DD: Thanks for coming, Ahau. I hope to keep in touch and have another interview with either yourself, or maybe other members of Porteus team later.

A: Thanks for having me, DarkDuck! Feel free to contact myself or anyone on our team if you'd like to do another interview, and please try Porteus 1.2 when it's released. We hope you and your readers enjoy it!

15 May 2012

Update in Compiz for Xubuntu 12.04 post

Few days ago I published a guest post from Emery Fletcher about Compiz for Xubuntu 12.04.

That post listed packages which you need to install in order to make Compiz up and running. Also, there was a method of starting Compiz.

Unfortunately, my own experience with Xubuntu 12.04 showed that the list was not comprehensive.

That's why I updated the post today. I also included the recommendation how to automatically start Compiz in Xubuntu 12.04.

14 May 2012

Puppy Slacko: different, but the same

Most of my readers probably know, that apart from this blog, I also run Buy Linux CDs site. You can order CDs with Linux distributions there, and they will be sent to anywhere in the world.

There are not a lot of orders, I must admit. But sometimes I do get orders. A recent one was very interesting for me, because it allowed me to come back to my old friend, and see how it has changed in the last few months.

So, an order came from the Buy Linux CDs site. This order was for the Puppy Linux disk. Because I have not tried Puppy for quite a long time now, I decided to use the CD for my own review as well.

The latest current version of Puppy Linux is  5.3.1, and it was released on the 25th of October 2011. This is the Puppy Slacko version, which tells you that the roots of this Puppy are in Slackware. I believe this is different from Puppy I have used before, because it was previously based on Lucid Lynx version of Ubuntu, hence it was named Lucid Puppy.

The ISO image size for Puppy remained very small. The core system is only has 136 Mb in size. It is easy to download from one of the many mirrors.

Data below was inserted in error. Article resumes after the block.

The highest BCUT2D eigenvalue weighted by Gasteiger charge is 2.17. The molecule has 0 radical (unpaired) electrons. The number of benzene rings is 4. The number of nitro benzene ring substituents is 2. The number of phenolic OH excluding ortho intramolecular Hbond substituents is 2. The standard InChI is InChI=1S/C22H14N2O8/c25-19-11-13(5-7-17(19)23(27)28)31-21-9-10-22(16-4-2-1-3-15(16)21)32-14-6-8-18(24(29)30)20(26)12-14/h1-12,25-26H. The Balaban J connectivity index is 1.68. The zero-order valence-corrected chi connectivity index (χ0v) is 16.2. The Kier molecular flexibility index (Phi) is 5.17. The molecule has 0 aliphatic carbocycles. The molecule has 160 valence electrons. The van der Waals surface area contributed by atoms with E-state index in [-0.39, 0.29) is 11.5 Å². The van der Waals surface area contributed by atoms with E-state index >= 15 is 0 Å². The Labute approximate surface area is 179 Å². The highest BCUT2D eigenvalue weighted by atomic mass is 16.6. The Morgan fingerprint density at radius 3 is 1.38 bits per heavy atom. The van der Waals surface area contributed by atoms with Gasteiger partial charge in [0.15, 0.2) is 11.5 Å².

When the CD was ready, it was time for me to start the review. Reboot my Fujitsu-Siemens Amilo Pi 1505 laptop. Choose to boot from CD. Let's go!

13 May 2012

Changes in the ZorinOS Contest Rules

Have you heard about the contest which is currently running for all the Linux lovers, especially for fans of Zorin OS?

If you have not heard of it, then you have missed a lot.

Zorin OS team, Linuxaria and Linux notes from DarkDuck are giving prizes for the best Linux- or ZorinOS-related stories.

The contest was announced on the 6th of May and was planned to run for 2 weeks.

I am happy to announce that contest has been extended to 1 months.

You can submit your stories until the 6th of June, and organizers will decided who gets the prizes on the 8th of June.

Good luck, everyone!

10 May 2012

Installing Compiz on Xubuntu 12.04

I have been a fan of Compiz for a couple of years and I usually install it on each of my distro-hopping adventures. Somehow, it just doesn't seem right any more for a window to simply vanish, rather than exploding, slithering off in pursuit of the cursor, or retreating to the perspective vanishing point. And of course I insist on the option of turning the desktop into a colorful ball that spins around on command. This addiction to eye candy I pursue even at the expense of loading down otherwise ultra-light desktops like LXDE or my current favorite, Xfce.